Staff insensitivity

Some adults with T2D reported that perceived staff insensitivity to their illnesses and concerns contributed to distress and discouragement. One adult with T2D stated, “He [doctor] tells me I don’t try, that I don’t want to control my sugar.” (Female, age 50). Another stated, “Sometimes I don’t like it. I know I am going to die but he [my doctor] is rude sometimes. I don’t like that and I get very depressed.” (Female, age 36).

Patient engagement barriers

Lastly, providers identified that there were barriers to patients’ consistent engagement in clinical care. As one provider stated, “Many people from here come to rent, so suddenly they disappear and reappear in 3 or 4 years.” (Female, MD). Other providers stated that patients miss or forget appointments related to regular clinic visits, follow-up laboratory tests, or clinical consultants for various reasons such as time, distance, or change in clinical staff.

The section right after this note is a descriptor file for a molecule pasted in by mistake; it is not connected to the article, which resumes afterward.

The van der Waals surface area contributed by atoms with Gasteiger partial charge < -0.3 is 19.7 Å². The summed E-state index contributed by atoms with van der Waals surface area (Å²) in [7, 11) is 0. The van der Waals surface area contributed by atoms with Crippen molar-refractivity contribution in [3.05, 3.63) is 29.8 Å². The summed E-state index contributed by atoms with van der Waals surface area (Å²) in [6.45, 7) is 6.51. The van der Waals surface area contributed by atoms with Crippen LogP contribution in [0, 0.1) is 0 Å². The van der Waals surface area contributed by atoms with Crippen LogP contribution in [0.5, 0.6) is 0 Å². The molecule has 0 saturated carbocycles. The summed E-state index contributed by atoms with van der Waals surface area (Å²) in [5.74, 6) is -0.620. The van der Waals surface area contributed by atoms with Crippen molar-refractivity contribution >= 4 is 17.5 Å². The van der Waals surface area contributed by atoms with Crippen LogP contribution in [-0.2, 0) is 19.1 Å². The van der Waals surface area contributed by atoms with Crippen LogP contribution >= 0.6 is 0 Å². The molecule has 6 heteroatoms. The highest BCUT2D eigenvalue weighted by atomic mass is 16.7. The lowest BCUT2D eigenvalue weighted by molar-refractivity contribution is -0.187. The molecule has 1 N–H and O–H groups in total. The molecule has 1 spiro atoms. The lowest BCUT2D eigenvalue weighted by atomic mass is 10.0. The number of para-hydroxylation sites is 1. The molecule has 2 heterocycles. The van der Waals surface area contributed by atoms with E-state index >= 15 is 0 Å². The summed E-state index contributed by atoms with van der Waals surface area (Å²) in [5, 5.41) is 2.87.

Through our qualitative study, interviewing adults with T2D and providers, we identified numerous challenges related T2D care in Mexico that are important to contextualize within the current policy trends in Mexico. In the last decade, several policy frameworks and interventions related to T2D care have been implemented; among them the National Strategy for the Prevention and Control of Overweight, Obesity and Diabetes and the expansion of the Seguro Popular system [23, 24]. This has contributed to a greater emphasis of diabetes in the national policy agenda, leading to an increase in screening for T2D, the establishment of diabetes care centers [25], and the implementation of public policies such as sugar-sweetened beverages taxation [26]. However, there is mixed evidence about the impacts of such initiatives and policies. For example, prior research has found that implementing sugar-sweetened beverage taxes has been associated with a decrease in sugar-sweetened beverages consumption among the general population [27], and access to T2D care services among population insured in Seguro Popular has improved [28]. However, there are several studies that demonstrate that such policies have not improved T2D treatment effectiveness, adherence to lifestyle modifications related to diet and physical activity [29, 30], and health behaviors such as blood glucose testing [28]. Hence, outcomes in adults with T2D remain poor [23, 29];and there has not been a significant decrease in T2D related complications and mortality [8, 19, 23, 31]. These challenges are recognized worldwide, with increasing prevalence of T2D and associated complications.